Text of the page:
Actually, it’s extremely important. The administration claims their models were wrong, that things were much worse than they imagined, but insist the models that measured the effect of the stimulus were right. There is no way to prove which was right and which was wrong. The fact that one of them had to be means that the other is equally suspect.

This is kinda stupid, because nobody thinks tax cuts are recessionary in the short term. Tax cuts, especially when funded by borrowing (like the Bush tax cuts) tend to be inflationary. There is more money to chase investments, so money flows to riskier and riskier assets, which get more and more overpriced. Eventually the price of the assets collapses.

Which leads to something like the current recession.

As Reno Nevada (and even adaher) have pointed out, the first graph and the text that goes along with it are a complete “straw man”. Nobody says that the tax cuts led directly to the recession. It is more an argument that they didn’t cause any particularly great economic growth and didn’t do anything to prevent us from falling into recession. (And, as Reno Nevada that they and other policies may have helped fuel the housing bubble that ultimately…several years later…led to the crash.)

Furthermore, the argument about deregulation applies specifically to the regulations related to the housing and financial markets that clearly were insufficient. I am not sure how much blame for this really falls on Bush’s shoulders since both Dems and Pubs were complicit in this…but the point is that the whole philosophy of the less regulation the better and that the market handles these things best by itself has been shown to be nonsense.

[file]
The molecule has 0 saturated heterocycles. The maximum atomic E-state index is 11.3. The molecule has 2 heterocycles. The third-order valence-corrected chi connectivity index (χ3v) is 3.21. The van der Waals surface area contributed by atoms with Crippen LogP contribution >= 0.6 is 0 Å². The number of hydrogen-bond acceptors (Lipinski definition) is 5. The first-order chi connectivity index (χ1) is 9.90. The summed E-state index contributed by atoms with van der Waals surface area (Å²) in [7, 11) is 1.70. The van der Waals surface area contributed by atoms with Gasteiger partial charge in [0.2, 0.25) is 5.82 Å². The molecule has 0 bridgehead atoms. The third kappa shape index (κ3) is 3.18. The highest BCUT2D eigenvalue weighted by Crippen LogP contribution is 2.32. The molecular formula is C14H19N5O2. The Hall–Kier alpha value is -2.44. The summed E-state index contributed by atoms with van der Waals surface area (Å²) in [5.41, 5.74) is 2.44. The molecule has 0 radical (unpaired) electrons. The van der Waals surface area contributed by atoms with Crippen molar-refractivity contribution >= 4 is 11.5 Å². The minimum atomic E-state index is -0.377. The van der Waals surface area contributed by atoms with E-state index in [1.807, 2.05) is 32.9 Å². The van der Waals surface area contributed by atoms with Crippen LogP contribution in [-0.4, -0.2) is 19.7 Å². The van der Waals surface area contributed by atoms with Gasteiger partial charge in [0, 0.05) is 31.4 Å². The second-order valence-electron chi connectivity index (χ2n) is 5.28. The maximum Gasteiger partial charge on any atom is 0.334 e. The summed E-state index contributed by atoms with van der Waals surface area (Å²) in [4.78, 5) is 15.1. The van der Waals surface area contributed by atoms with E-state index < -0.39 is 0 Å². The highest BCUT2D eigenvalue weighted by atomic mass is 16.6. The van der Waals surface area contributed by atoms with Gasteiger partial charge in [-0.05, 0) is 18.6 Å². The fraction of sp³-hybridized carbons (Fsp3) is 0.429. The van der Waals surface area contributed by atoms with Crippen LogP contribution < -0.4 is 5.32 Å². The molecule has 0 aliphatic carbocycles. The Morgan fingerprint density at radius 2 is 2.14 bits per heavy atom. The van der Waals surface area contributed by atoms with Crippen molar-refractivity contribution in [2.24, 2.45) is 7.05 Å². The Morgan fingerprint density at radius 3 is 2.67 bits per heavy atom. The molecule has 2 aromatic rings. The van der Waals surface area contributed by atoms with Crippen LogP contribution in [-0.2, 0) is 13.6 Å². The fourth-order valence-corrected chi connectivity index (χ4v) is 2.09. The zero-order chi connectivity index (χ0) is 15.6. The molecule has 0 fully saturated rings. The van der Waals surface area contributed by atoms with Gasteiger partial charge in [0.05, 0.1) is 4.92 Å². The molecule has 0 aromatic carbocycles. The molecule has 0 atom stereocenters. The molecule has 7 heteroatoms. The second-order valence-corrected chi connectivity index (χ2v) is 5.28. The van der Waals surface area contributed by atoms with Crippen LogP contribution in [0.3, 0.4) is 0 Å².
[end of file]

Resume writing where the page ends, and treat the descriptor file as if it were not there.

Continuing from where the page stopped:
Finally, the claim that the housing bubble “was the result of a determined federal effort to boost homeownership by, among other things, pressuring banks to lower lending standards” is a conservative talking point basically devoid of any factual evidence to support it. All the evidence is that banks quite merrily gave out the loans that they did and (in fact, that they discriminatorily forced some people…often minorities…into higher-interest-rate subprime mortgages when said people really should have qualified for loans with more reasonable rates). And, they then of course repackaged these loans and sold them as securities that were stamped with the highest grades by the rating agencies.